Attending My First Accessible Publishing Summit

Having a huge love of reading and being a University student studying Publishing, literally anything and everything to do with books and publishing instantly catches my attention! So when scrolling through an endless list of school emails, I came across one from a previous instructor about a great opportunity. I couldn’t help but open it. The Professor described an Accessible Publishing Summit hosted by the National Network for Equitable Library Services (NNELS), an organization we all know well. She explained that during the virtual three day summit, professionals in the Accessible Publishing industry from all across Canada would come together and discuss and plan ways to make reading more accessible for people with print disabilities. She explained that she was invited to go, and asked if I would be interested in attending as well. Of course I said yes! I felt very honoured to attend, especially because it was by invite only. I was also asked to speak on a panel on “Publishing Education and Instruction” about my experience as a student with a disability in a Publishing program. Not only was this an amazing opportunity, but was also a chance to learn so much in a short amount of time!

The Accessible Publishing Summit was incredible for so many reasons. I had the chance to meet and network with so many people working in the Accessible Publishing industry: library services such as NNELS and the Center for Equitable Library Access (CELA), librarians across various provinces working to make sure their clients had accessible reading formats, multiple organizations creating accessible formats such as the Daisy Consortium, various Publishing Houses interested in how to make their books more accessible, book platform companies like Kobo, members from the accessible education sector such as the Provincial Resource Center for the Visually Impaired (PRCVI), and even Instructors from several Universities such as Ryerson University in Toronto and Simon Fraser University (which I am currently attending). Interestingly enough, I was one of a handful of students in attendance. The summit covered a wide range of topics including audio books, e-books, reading systems, Publisher needs, digital literacy, metadata, and Publishing education (which was the topic in which the panel discussion I was a part of fell under).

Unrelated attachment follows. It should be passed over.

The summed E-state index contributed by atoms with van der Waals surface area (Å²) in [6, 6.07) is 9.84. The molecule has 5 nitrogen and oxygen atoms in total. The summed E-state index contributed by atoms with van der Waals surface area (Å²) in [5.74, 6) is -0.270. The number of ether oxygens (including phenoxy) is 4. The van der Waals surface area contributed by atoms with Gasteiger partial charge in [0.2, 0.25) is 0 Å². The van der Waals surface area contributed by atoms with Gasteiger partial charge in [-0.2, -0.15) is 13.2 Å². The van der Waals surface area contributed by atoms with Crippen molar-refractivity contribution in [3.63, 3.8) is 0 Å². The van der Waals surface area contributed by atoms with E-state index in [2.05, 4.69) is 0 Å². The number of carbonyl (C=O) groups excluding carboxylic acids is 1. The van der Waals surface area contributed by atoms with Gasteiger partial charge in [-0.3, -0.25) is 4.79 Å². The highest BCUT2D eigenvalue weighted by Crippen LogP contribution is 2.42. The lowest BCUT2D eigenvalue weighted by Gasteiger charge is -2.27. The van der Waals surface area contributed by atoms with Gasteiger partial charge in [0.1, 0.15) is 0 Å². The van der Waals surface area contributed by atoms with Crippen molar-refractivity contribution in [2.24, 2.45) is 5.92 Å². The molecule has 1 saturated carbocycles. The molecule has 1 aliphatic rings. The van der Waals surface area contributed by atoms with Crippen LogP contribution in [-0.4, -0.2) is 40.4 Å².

I was honestly a little nervous to speak on the Publishing Education and Instruction panel because I have never really done anything like this before, let alone in a professional setting for the industry I hope to work in. I felt like I didn’t know nearly as much as everyone else who has been working in Publishing for over ten years. After all, I am just an Undergrad, what can I bring to this that people don’t already know, and why are they going to care about what I have to say? Well, it turns out they really wanted the perspective of a student with a disability who is actually in a Publishing program – so great, that’s me! Plus my Instructor who originally got me the invite was also on the panel, so it helped me be more comfortable.

The panel consisted of myself as the student perspective, my Instructor from Simon Fraser University’s Print and Digital Minor program and the Masters of Publishing program, as well as a representative from Ryerson University, Mohawk College and the host/ mediator of the panel from Coach House Books. There was a more formal discussion around each of our experiences in these various University Publishing Programs, what the programs are missing accessibility-wise, how the programs could become more accessible, and what we hoped to see in the future. The panel discussion was followed by an informal conversation among ourselves and the audience. It was an incredible discussion that touched on many important accessible educational topics, and lasted over two hours. I was so happy to be included in that conversation, and I was able to give my perspective about what needs to be improved within these Publishing programs.

Overall, I was so honoured, excited and grateful to have had the chance to attend the 3rd Annual Accessible Publishing Summit hosted by NNELS. I networked and connected with so many incredible and impressive people, discovered how many companies and organizations are focused on accessibility, learned about the various forms of funding and collaborations between those companies, and of course how truly important accessible reading materials are for those of us with print disabilities. I hope to be able to attend many more times, both as a student in the SFU Masters of Publishing program and in the future as a professional in the Publishing industry. I love books and Publishing, and accessibility is such a huge part of my life that it is so wonderful to see what Canada’s Publishing industry is working on to make reading that much more better for all of us!

by Jillian Sloane